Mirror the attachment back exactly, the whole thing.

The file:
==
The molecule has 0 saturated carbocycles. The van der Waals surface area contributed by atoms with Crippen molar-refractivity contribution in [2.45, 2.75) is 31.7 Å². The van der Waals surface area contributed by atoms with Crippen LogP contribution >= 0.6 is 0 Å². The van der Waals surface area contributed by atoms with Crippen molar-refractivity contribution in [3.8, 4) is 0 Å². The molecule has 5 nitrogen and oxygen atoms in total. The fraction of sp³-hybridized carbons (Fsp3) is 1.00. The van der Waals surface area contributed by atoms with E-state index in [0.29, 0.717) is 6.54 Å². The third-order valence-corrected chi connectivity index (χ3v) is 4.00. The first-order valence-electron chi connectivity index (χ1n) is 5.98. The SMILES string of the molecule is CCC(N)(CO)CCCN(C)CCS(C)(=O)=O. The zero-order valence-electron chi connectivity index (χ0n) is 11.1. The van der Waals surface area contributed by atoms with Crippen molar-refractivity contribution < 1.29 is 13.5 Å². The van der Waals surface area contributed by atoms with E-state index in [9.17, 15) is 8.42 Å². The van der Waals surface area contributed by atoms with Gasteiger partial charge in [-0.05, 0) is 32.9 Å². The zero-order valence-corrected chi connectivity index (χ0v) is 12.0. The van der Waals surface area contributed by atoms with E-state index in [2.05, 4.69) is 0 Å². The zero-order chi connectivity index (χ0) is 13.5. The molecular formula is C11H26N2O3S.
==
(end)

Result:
The molecule has 0 saturated carbocycles. The van der Waals surface area contributed by atoms with Crippen molar-refractivity contribution in [2.45, 2.75) is 31.7 Å². The van der Waals surface area contributed by atoms with Crippen LogP contribution >= 0.6 is 0 Å². The van der Waals surface area contributed by atoms with Crippen molar-refractivity contribution in [3.8, 4) is 0 Å². The molecule has 5 nitrogen and oxygen atoms in total. The fraction of sp³-hybridized carbons (Fsp3) is 1.00. The van der Waals surface area contributed by atoms with E-state index in [0.29, 0.717) is 6.54 Å². The third-order valence-corrected chi connectivity index (χ3v) is 4.00. The first-order valence-electron chi connectivity index (χ1n) is 5.98. The SMILES string of the molecule is CCC(N)(CO)CCCN(C)CCS(C)(=O)=O. The zero-order valence-electron chi connectivity index (χ0n) is 11.1. The van der Waals surface area contributed by atoms with Crippen molar-refractivity contribution < 1.29 is 13.5 Å². The van der Waals surface area contributed by atoms with E-state index in [9.17, 15) is 8.42 Å². The van der Waals surface area contributed by atoms with Gasteiger partial charge in [-0.05, 0) is 32.9 Å². The zero-order valence-corrected chi connectivity index (χ0v) is 12.0. The van der Waals surface area contributed by atoms with E-state index in [2.05, 4.69) is 0 Å². The zero-order chi connectivity index (χ0) is 13.5. The molecular formula is C11H26N2O3S.